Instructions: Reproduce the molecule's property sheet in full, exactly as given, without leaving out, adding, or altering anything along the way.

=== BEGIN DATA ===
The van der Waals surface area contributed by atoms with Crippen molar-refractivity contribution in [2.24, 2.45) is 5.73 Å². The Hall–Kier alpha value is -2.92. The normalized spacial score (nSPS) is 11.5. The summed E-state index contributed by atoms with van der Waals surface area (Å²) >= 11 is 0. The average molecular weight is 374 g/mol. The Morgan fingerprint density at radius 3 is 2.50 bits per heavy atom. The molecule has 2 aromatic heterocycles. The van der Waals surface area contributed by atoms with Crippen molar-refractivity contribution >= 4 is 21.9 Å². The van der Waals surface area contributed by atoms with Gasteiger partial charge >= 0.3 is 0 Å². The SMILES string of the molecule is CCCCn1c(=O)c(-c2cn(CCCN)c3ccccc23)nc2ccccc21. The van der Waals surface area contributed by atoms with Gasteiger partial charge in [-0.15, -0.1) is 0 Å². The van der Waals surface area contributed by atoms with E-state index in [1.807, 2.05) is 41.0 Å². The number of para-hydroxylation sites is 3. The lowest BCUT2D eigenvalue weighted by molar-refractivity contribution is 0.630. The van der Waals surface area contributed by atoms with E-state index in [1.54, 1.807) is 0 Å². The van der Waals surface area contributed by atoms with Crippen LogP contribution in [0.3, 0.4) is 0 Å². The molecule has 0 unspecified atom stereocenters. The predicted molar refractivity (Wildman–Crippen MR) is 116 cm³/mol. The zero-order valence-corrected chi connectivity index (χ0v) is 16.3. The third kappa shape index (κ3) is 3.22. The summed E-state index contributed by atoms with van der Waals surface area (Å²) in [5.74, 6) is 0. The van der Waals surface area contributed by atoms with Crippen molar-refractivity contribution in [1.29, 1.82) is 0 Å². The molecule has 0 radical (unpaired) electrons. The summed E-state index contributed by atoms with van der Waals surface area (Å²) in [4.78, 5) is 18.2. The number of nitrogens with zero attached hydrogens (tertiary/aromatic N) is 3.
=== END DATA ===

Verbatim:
The van der Waals surface area contributed by atoms with Crippen molar-refractivity contribution in [2.24, 2.45) is 5.73 Å². The Hall–Kier alpha value is -2.92. The normalized spacial score (nSPS) is 11.5. The summed E-state index contributed by atoms with van der Waals surface area (Å²) >= 11 is 0. The average molecular weight is 374 g/mol. The Morgan fingerprint density at radius 3 is 2.50 bits per heavy atom. The molecule has 2 aromatic heterocycles. The van der Waals surface area contributed by atoms with Crippen molar-refractivity contribution >= 4 is 21.9 Å². The van der Waals surface area contributed by atoms with Gasteiger partial charge >= 0.3 is 0 Å². The SMILES string of the molecule is CCCCn1c(=O)c(-c2cn(CCCN)c3ccccc23)nc2ccccc21. The van der Waals surface area contributed by atoms with Gasteiger partial charge in [-0.15, -0.1) is 0 Å². The van der Waals surface area contributed by atoms with E-state index in [1.807, 2.05) is 41.0 Å². The number of para-hydroxylation sites is 3. The lowest BCUT2D eigenvalue weighted by molar-refractivity contribution is 0.630. The van der Waals surface area contributed by atoms with E-state index in [1.54, 1.807) is 0 Å². The van der Waals surface area contributed by atoms with Crippen LogP contribution in [0.3, 0.4) is 0 Å². The molecule has 0 unspecified atom stereocenters. The predicted molar refractivity (Wildman–Crippen MR) is 116 cm³/mol. The zero-order valence-corrected chi connectivity index (χ0v) is 16.3. The third kappa shape index (κ3) is 3.22. The summed E-state index contributed by atoms with van der Waals surface area (Å²) in [5.74, 6) is 0. The van der Waals surface area contributed by atoms with Crippen molar-refractivity contribution in [1.29, 1.82) is 0 Å². The molecule has 0 radical (unpaired) electrons. The summed E-state index contributed by atoms with van der Waals surface area (Å²) in [4.78, 5) is 18.2. The number of nitrogens with zero attached hydrogens (tertiary/aromatic N) is 3.